Vice president, Dadi Perlmutter, of Intel’s Mobility Group, hopes to ship an optical cable, called Light Peak, by 2010. Light Peak will first be introduced into the market as being able to transfer data at 10 gigabits per second. Future versions will be able to transfer data at 40 and 100 gigabits per second as the manufacturing process becomes cheaper.
A single Light Peak cable will be capable of transporting multiple types of data simultaneously such as transferring data to a hard drive, connecting to the internet and transferring video.
Each end of the Light Peak cable will be connected to chips that contain light producing devices, encode data, and transmit data. The chips will also amplify data and convert the light to electrical signals.
Researchers are hopeful that silicon photonics will eventually replace copper wires on motherboards and microprocessors by making high-bandwidth connectors cheaper.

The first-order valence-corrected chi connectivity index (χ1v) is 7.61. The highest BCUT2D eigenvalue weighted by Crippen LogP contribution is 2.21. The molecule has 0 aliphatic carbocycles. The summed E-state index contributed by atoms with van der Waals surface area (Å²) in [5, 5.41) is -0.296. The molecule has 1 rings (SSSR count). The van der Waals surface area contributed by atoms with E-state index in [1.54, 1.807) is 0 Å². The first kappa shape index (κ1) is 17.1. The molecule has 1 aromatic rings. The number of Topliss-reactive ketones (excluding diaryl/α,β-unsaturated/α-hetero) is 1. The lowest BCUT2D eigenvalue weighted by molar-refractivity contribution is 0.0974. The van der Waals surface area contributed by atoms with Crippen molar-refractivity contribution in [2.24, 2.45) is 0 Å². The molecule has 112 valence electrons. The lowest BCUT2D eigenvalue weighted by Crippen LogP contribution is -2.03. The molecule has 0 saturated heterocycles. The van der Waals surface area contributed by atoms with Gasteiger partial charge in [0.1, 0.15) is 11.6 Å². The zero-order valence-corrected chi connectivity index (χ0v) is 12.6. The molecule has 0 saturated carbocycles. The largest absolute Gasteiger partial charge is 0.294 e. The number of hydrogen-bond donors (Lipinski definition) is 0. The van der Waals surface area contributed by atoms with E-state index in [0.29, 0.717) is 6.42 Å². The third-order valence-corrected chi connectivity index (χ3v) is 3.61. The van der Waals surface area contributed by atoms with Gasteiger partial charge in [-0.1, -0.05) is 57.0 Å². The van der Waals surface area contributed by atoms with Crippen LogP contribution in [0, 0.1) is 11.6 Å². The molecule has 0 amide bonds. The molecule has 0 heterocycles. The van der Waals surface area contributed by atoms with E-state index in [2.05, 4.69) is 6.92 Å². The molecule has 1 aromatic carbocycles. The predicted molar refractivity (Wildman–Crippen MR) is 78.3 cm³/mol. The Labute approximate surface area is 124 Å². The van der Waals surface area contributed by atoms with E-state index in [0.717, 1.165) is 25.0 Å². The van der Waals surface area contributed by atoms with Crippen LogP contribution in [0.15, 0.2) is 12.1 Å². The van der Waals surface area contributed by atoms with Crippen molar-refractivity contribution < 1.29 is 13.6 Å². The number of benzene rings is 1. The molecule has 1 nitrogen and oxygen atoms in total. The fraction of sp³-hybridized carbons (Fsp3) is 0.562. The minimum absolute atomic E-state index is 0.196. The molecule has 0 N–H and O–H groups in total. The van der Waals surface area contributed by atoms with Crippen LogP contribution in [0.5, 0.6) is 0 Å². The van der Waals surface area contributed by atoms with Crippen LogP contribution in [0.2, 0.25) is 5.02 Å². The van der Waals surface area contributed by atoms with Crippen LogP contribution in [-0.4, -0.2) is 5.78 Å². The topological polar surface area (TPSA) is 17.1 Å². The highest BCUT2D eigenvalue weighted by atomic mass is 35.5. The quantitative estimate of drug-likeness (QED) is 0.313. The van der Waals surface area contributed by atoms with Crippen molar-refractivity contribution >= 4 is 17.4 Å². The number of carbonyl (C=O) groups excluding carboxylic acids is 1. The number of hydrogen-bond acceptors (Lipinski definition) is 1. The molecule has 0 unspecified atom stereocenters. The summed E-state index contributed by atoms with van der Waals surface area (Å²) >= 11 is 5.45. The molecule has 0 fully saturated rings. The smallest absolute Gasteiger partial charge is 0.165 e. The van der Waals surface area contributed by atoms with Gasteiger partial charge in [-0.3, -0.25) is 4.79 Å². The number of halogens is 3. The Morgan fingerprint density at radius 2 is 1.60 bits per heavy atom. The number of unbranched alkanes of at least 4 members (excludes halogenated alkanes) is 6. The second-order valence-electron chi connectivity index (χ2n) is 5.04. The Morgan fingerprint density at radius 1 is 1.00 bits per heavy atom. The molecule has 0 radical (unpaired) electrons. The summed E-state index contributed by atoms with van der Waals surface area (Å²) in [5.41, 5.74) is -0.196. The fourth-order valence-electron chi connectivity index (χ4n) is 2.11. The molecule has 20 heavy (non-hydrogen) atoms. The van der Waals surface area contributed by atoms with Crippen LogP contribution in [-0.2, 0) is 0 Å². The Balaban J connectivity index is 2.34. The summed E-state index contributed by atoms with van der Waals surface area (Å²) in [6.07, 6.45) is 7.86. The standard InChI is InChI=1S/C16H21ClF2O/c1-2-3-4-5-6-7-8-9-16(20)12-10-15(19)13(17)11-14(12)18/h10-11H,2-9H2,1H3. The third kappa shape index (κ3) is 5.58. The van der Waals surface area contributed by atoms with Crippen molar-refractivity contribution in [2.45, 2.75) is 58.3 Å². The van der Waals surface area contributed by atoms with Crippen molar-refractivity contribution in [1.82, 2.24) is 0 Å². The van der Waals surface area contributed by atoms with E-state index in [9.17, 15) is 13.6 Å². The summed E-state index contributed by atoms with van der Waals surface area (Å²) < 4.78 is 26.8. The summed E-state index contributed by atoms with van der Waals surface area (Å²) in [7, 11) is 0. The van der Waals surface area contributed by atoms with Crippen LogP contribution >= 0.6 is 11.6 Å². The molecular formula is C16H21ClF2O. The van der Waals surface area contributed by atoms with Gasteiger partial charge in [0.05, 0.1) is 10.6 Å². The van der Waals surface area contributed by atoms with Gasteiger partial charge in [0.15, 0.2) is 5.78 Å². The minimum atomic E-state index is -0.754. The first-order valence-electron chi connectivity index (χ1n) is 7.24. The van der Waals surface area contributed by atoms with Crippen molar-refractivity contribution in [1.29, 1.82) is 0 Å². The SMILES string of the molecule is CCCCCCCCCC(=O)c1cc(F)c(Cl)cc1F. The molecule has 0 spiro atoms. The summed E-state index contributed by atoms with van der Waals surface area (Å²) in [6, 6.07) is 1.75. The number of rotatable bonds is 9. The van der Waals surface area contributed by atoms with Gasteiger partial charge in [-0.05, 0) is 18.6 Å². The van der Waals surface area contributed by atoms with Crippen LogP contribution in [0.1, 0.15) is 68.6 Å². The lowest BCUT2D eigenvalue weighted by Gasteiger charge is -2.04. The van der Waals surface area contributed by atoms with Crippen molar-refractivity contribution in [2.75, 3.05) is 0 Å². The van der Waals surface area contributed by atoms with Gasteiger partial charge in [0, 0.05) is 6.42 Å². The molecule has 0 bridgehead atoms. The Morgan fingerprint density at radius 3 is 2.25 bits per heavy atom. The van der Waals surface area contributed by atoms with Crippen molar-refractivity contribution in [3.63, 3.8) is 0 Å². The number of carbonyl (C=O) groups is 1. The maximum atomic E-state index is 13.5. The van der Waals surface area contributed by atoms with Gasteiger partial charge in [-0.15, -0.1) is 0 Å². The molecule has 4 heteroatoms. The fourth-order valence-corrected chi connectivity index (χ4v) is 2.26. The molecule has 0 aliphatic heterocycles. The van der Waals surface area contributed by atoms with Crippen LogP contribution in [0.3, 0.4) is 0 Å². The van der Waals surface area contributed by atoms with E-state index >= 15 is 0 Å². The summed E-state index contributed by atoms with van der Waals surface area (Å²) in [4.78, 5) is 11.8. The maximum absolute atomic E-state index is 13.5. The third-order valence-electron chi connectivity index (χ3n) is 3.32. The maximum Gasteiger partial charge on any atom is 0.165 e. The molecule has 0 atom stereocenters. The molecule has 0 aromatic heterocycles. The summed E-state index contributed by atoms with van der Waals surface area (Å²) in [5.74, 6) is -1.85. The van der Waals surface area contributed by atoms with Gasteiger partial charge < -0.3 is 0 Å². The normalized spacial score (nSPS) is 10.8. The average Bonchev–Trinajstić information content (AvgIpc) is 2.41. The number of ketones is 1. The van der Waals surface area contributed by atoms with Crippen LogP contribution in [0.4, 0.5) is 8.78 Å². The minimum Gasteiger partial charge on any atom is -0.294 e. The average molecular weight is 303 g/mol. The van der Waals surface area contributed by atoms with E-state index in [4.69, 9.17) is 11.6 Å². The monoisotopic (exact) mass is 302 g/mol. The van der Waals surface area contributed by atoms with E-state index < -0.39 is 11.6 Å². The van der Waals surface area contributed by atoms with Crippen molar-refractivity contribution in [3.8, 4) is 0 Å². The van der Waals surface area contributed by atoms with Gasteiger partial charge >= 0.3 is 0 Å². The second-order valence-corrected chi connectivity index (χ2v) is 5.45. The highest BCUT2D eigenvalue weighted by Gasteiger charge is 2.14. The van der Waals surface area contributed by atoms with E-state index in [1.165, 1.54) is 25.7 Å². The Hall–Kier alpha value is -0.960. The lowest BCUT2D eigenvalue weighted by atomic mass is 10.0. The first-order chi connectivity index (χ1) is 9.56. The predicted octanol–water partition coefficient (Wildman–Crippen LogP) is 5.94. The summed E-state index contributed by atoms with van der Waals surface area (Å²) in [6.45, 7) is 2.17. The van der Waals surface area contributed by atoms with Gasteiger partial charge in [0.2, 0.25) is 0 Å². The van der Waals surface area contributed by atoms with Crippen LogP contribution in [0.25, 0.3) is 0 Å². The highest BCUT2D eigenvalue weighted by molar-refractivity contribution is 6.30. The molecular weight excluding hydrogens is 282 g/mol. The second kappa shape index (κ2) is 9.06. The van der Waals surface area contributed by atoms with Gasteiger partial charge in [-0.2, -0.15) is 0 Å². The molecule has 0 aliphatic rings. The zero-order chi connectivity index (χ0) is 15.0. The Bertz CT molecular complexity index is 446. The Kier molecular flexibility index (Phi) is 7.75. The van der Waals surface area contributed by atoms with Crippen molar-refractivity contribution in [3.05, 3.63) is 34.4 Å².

The first generation of Light Peak cables will use the same type of optical chips used in telecommunication devices today. Intel will be able to drive down the cost of these chips because the manufacturing standards are less stringent.
The lasers and detectors inside the chips are not required to be high performing. The chips don’t need to transmit data over great distances as required in the telecommunication industry.
Intel is currently working with other companies to form partnerships. Sony is supportive of Intel’s Light Peak technology, with more announcements coming.